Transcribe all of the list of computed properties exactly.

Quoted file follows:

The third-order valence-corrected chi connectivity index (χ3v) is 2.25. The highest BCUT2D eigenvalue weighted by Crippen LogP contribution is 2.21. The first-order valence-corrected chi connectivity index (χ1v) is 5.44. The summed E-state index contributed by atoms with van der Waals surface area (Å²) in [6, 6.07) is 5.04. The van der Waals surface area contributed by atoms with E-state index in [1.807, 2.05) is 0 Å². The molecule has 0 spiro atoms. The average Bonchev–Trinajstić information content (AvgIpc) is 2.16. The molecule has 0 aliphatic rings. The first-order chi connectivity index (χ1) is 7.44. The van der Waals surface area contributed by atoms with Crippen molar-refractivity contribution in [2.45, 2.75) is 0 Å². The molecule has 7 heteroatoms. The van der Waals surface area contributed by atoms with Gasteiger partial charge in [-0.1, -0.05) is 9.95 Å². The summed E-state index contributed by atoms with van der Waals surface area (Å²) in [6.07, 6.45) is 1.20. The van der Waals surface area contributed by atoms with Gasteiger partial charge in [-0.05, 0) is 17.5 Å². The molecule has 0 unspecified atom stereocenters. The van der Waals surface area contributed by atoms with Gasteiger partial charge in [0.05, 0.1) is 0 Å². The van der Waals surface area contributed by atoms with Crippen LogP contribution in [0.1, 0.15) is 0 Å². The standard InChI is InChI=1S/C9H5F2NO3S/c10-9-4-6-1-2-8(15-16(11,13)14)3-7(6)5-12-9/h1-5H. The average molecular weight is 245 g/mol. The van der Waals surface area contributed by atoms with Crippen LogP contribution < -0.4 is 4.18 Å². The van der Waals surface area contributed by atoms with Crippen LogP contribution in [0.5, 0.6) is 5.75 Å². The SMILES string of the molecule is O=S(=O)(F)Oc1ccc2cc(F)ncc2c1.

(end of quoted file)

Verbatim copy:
The third-order valence-corrected chi connectivity index (χ3v) is 2.25. The highest BCUT2D eigenvalue weighted by Crippen LogP contribution is 2.21. The first-order valence-corrected chi connectivity index (χ1v) is 5.44. The summed E-state index contributed by atoms with van der Waals surface area (Å²) in [6, 6.07) is 5.04. The van der Waals surface area contributed by atoms with E-state index in [1.807, 2.05) is 0 Å². The molecule has 0 spiro atoms. The average Bonchev–Trinajstić information content (AvgIpc) is 2.16. The molecule has 0 aliphatic rings. The first-order chi connectivity index (χ1) is 7.44. The van der Waals surface area contributed by atoms with Crippen molar-refractivity contribution in [2.45, 2.75) is 0 Å². The molecule has 7 heteroatoms. The van der Waals surface area contributed by atoms with Gasteiger partial charge in [-0.1, -0.05) is 9.95 Å². The summed E-state index contributed by atoms with van der Waals surface area (Å²) in [6.07, 6.45) is 1.20. The van der Waals surface area contributed by atoms with Gasteiger partial charge in [-0.05, 0) is 17.5 Å². The molecule has 0 unspecified atom stereocenters. The van der Waals surface area contributed by atoms with Gasteiger partial charge in [0.05, 0.1) is 0 Å². The van der Waals surface area contributed by atoms with Crippen LogP contribution in [0.1, 0.15) is 0 Å². The standard InChI is InChI=1S/C9H5F2NO3S/c10-9-4-6-1-2-8(15-16(11,13)14)3-7(6)5-12-9/h1-5H. The average molecular weight is 245 g/mol. The van der Waals surface area contributed by atoms with Crippen LogP contribution < -0.4 is 4.18 Å². The van der Waals surface area contributed by atoms with Crippen LogP contribution in [0.5, 0.6) is 5.75 Å². The SMILES string of the molecule is O=S(=O)(F)Oc1ccc2cc(F)ncc2c1.